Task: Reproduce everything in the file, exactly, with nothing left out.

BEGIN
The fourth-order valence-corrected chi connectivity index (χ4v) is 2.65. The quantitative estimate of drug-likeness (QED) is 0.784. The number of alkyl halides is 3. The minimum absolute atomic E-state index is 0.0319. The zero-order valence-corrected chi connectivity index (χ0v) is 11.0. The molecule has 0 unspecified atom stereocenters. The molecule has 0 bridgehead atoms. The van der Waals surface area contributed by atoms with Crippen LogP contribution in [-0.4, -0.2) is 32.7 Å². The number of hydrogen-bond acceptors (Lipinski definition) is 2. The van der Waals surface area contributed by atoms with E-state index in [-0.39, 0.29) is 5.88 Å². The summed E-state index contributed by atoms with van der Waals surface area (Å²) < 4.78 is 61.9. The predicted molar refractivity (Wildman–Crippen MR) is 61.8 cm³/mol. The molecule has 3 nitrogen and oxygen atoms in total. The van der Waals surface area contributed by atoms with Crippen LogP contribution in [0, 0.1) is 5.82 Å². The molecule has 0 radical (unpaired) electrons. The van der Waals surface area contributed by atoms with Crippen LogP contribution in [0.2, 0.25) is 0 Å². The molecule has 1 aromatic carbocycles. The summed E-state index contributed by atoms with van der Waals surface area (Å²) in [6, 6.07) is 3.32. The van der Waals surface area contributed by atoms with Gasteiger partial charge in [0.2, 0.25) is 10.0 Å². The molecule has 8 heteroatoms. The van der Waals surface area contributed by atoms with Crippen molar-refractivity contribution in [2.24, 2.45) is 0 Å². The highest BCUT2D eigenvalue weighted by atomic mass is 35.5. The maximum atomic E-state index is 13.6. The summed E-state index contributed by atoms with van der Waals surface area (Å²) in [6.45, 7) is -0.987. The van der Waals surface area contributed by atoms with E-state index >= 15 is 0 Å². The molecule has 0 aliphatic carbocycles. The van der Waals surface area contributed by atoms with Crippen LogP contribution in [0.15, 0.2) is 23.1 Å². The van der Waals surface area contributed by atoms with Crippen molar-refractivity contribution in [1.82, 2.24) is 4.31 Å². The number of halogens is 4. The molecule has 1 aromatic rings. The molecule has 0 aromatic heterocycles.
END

The fourth-order valence-corrected chi connectivity index (χ4v) is 2.65. The quantitative estimate of drug-likeness (QED) is 0.784. The number of alkyl halides is 3. The minimum absolute atomic E-state index is 0.0319. The zero-order valence-corrected chi connectivity index (χ0v) is 11.0. The molecule has 0 unspecified atom stereocenters. The molecule has 0 bridgehead atoms. The van der Waals surface area contributed by atoms with Crippen LogP contribution in [-0.4, -0.2) is 32.7 Å². The number of hydrogen-bond acceptors (Lipinski definition) is 2. The van der Waals surface area contributed by atoms with E-state index in [-0.39, 0.29) is 5.88 Å². The summed E-state index contributed by atoms with van der Waals surface area (Å²) < 4.78 is 61.9. The predicted molar refractivity (Wildman–Crippen MR) is 61.8 cm³/mol. The molecule has 3 nitrogen and oxygen atoms in total. The van der Waals surface area contributed by atoms with Crippen LogP contribution in [0, 0.1) is 5.82 Å². The molecule has 0 radical (unpaired) electrons. The van der Waals surface area contributed by atoms with Crippen LogP contribution in [0.2, 0.25) is 0 Å². The molecule has 1 aromatic carbocycles. The summed E-state index contributed by atoms with van der Waals surface area (Å²) in [6, 6.07) is 3.32. The van der Waals surface area contributed by atoms with Gasteiger partial charge in [0.2, 0.25) is 10.0 Å². The molecule has 8 heteroatoms. The van der Waals surface area contributed by atoms with Crippen molar-refractivity contribution in [2.24, 2.45) is 0 Å². The highest BCUT2D eigenvalue weighted by atomic mass is 35.5. The maximum atomic E-state index is 13.6. The summed E-state index contributed by atoms with van der Waals surface area (Å²) in [6.45, 7) is -0.987. The van der Waals surface area contributed by atoms with E-state index >= 15 is 0 Å². The molecule has 0 aliphatic carbocycles. The van der Waals surface area contributed by atoms with Crippen LogP contribution in [0.15, 0.2) is 23.1 Å². The van der Waals surface area contributed by atoms with Crippen molar-refractivity contribution in [1.82, 2.24) is 4.31 Å². The number of halogens is 4. The molecule has 1 aromatic rings. The molecule has 0 aromatic heterocycles.